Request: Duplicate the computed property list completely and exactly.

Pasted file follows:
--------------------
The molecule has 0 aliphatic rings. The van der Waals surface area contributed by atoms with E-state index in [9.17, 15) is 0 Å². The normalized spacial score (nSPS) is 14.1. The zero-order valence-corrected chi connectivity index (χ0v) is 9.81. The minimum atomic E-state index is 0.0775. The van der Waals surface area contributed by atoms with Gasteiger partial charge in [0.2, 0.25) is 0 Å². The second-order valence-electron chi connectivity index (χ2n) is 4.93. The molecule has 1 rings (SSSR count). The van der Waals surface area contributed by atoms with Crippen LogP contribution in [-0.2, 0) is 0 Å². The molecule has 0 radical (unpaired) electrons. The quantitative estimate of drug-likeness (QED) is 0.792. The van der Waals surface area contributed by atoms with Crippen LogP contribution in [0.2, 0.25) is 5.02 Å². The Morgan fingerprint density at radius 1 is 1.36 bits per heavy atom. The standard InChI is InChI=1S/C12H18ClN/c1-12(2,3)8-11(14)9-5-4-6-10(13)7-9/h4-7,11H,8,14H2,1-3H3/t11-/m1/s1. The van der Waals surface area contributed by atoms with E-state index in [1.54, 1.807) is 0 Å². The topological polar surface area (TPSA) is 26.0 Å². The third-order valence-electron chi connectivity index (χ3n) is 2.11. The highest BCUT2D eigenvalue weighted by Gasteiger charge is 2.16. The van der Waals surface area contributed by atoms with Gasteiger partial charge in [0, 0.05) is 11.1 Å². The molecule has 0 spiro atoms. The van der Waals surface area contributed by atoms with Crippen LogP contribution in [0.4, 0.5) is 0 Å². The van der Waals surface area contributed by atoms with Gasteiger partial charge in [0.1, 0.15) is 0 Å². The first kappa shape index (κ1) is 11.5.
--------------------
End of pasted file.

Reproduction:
The molecule has 0 aliphatic rings. The van der Waals surface area contributed by atoms with E-state index in [9.17, 15) is 0 Å². The normalized spacial score (nSPS) is 14.1. The zero-order valence-corrected chi connectivity index (χ0v) is 9.81. The minimum atomic E-state index is 0.0775. The van der Waals surface area contributed by atoms with Gasteiger partial charge in [0.2, 0.25) is 0 Å². The second-order valence-electron chi connectivity index (χ2n) is 4.93. The molecule has 1 rings (SSSR count). The van der Waals surface area contributed by atoms with Crippen LogP contribution in [-0.2, 0) is 0 Å². The molecule has 0 radical (unpaired) electrons. The quantitative estimate of drug-likeness (QED) is 0.792. The van der Waals surface area contributed by atoms with Crippen LogP contribution in [0.2, 0.25) is 5.02 Å². The Morgan fingerprint density at radius 1 is 1.36 bits per heavy atom. The standard InChI is InChI=1S/C12H18ClN/c1-12(2,3)8-11(14)9-5-4-6-10(13)7-9/h4-7,11H,8,14H2,1-3H3/t11-/m1/s1. The van der Waals surface area contributed by atoms with E-state index in [1.54, 1.807) is 0 Å². The topological polar surface area (TPSA) is 26.0 Å². The third-order valence-electron chi connectivity index (χ3n) is 2.11. The highest BCUT2D eigenvalue weighted by Gasteiger charge is 2.16. The van der Waals surface area contributed by atoms with Gasteiger partial charge in [0, 0.05) is 11.1 Å². The molecule has 0 spiro atoms. The van der Waals surface area contributed by atoms with Crippen LogP contribution in [0.4, 0.5) is 0 Å². The van der Waals surface area contributed by atoms with Gasteiger partial charge in [0.1, 0.15) is 0 Å². The first kappa shape index (κ1) is 11.5.